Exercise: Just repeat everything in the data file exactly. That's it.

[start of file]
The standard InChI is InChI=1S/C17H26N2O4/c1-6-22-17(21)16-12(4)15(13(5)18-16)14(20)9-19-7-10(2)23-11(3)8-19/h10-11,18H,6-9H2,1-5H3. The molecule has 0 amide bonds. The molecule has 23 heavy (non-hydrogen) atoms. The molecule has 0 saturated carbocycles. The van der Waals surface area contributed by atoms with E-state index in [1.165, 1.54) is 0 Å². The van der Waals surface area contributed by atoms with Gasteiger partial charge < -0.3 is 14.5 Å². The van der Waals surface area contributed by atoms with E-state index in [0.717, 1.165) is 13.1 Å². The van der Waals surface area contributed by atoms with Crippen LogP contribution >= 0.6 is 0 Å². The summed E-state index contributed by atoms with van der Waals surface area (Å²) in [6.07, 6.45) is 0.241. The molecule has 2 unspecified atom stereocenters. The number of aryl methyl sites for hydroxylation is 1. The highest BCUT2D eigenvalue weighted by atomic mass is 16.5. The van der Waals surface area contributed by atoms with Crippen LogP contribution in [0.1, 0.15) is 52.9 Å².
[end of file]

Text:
The standard InChI is InChI=1S/C17H26N2O4/c1-6-22-17(21)16-12(4)15(13(5)18-16)14(20)9-19-7-10(2)23-11(3)8-19/h10-11,18H,6-9H2,1-5H3. The molecule has 0 amide bonds. The molecule has 23 heavy (non-hydrogen) atoms. The molecule has 0 saturated carbocycles. The van der Waals surface area contributed by atoms with E-state index in [1.165, 1.54) is 0 Å². The van der Waals surface area contributed by atoms with Gasteiger partial charge < -0.3 is 14.5 Å². The van der Waals surface area contributed by atoms with E-state index in [0.717, 1.165) is 13.1 Å². The van der Waals surface area contributed by atoms with Crippen LogP contribution >= 0.6 is 0 Å². The summed E-state index contributed by atoms with van der Waals surface area (Å²) in [6.07, 6.45) is 0.241. The molecule has 2 unspecified atom stereocenters. The number of aryl methyl sites for hydroxylation is 1. The highest BCUT2D eigenvalue weighted by atomic mass is 16.5. The van der Waals surface area contributed by atoms with Crippen LogP contribution in [0.1, 0.15) is 52.9 Å².